Credit to Jon Reed for the title of this blog post; I was in the blogger area of the communications center (did I mention that SAP’s treatment of media in general and social media in particular really rocks?) and I told him my impressions of the roundtable and how I thought they should have more of a focus on a round-trip push back to BPM, and he popped out the phrase “the sustainability-BPM connection”. Thanks, Jon!

Conference Season Begins

It’s been quiet for several months for conferences, but things are heating up again for the next four weeks. Here’s my upcoming schedule:

  • This week, I’m at PegaWorld in Philadelphia, including chairing a workshop on Wednesday morning on case management
  • The week of May 3rd, IBM Impact in Las Vegas
  • The week of May 10th, TIBCO’s TUCON in Las Vegas
  • The week of May 17th, SAP SAPPHIRE in Orlando

If you’re attending any of these events, be sure to look me up. I’ll be blogging from all of them. You can find these, and many other BPM-related events, at the BPM Events calendar. If you have an event to add to the calendar, just let me know.

Disclosure: each of the vendors pays my travel expenses for me to attend their user conference. They do not, however, have any editorial control over what I write while at the conference.

Process Design Slam 2009 – The Final Judgement #SAPTechEd09 #BPXslam09

To wrap up the proceedings from last night, I was asked to critique the efforts of the groups and pick a winner: as it turned out, I was the only judge. Each of the groups did great work, and I want to call out some of the specific efforts:

  • The Business Use Case group had a great written story, including a lot of cultural and social background for our fictional city in order to provide context for the implementation.
  • The BPM Methodologies group had excellent documentation on the wiki, including graphics and charts to make it clear how the methodologies fit with the other groups.
  • The Business Rules group were stars at collaboration with the other groups, in part because everyone quickly realized the importance of business rules to data, UI and process, and solicited their input.
  • The UI and Dashboards group created mockups of monitoring dashboards that provide a starting point for future design slam work.
  • The Collaborative Modeling group led at international collaboration, using Gravity (process modeling within Google Wave) interactively with team members in Europe during the session, and produced a business process model.
  • The Service Implementation group also kicked off implementation, creating a service orchestration process model as a starting point.

In general, everyone seemed to have a good understanding of the importance of data, rules and process, but there could have been better cross-pollination between the groups; in future design slams, that could be helped by requiring some group members to move partway through the evening in order to ensure that there is a better understanding on both sides, something that is fairly common in real-life businesses where people are seconded from one department to another for part of a project. Although a certain amount of collaboration did occur, that was one area that requires more work. I saw one tweet that referred to the design slam as crowdsourced rather than collaborative, although I’m not sure that I would say that: crowdsourcing usually has more of a flavor of individuals contributing in order to achieve their own goals, whereas this was a collaboration with common goals. However, those goals were a bit fragmented by group.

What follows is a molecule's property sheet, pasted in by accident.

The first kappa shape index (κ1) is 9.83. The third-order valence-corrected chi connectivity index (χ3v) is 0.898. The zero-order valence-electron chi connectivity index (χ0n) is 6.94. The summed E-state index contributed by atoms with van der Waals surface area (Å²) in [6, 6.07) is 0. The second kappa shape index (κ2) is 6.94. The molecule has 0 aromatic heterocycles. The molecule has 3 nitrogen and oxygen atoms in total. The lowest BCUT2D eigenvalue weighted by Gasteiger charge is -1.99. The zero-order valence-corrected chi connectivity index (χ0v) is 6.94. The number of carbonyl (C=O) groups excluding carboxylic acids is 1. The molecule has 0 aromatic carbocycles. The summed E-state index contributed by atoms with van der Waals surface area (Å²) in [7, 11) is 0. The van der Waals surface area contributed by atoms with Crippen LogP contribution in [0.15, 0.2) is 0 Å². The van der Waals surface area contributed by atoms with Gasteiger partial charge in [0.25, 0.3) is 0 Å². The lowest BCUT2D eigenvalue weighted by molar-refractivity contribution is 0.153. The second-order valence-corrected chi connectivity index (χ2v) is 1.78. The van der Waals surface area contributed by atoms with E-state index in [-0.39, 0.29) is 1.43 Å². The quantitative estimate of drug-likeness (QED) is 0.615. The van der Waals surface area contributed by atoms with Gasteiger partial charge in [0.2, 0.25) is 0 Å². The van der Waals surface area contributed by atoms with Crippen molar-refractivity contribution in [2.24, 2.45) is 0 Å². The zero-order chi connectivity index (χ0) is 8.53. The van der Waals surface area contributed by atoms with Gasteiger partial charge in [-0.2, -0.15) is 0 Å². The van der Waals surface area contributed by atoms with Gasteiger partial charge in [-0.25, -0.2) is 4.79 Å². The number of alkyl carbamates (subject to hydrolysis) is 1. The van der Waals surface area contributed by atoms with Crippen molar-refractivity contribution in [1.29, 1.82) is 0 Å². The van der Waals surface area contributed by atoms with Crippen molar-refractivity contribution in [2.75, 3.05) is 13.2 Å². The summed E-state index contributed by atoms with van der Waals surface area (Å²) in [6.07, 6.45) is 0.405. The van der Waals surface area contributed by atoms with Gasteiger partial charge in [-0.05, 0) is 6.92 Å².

Another issue that I had was the lack of an architectural view of process design: although all of the groups are contributing to a common process (or set of processes), there is little thought around the transformations required to move the process list developed by the Business Use Case group to the process model developed by the Collaborative Modeling group to the process design developed by the Service Implementation group. In enterprise architecture terms, this is a case of transforming models from one layer to another within the process column of the architecture (column 2 if you’re a Zachman fan); understanding these transformations is key so that you don’t reinvent the process at each layer. One of the goals of model-driven design is that you don’t do a business-level process model, then redraw it in another tool; instead, the business-level process model can be augmented with service-level information to become an executable process without recreating the model in another tool. In reality, that often doesn’t happen, and the business analysts draws a process in one tool (such as Visio, or in the case of the design slam, Gravity), then IT redraws it in a tool that will create an executable process (NetWeaver in this case). I have a couple of suggestions here:

  • Combine the Business Use Case and Collaborative Modeling groups into a single group, since they are both doing high-level business analysis. This would allow the process list to be directly modeled in the same group without hand-off of information.
  • Reconsider the use of tools. Although I have a great deal of appreciation for Gravity (I am, after all, a geek), the fact that it does not share a model with the execution environment is problematic since the two groups creating process models were really off doing their own thing using different tools. Consider using NetWeaver 7.2, which has a business analyst perspective in the process composer, and having the business use case/collaborative modeling group create their initial non-technical models in that environment, then allow the service implementation team to add the technical underpinnings. The cool Wave collaboration won’t be there, or maybe only as an initial sketching tool, but the link will be made between the business process models and the executable models.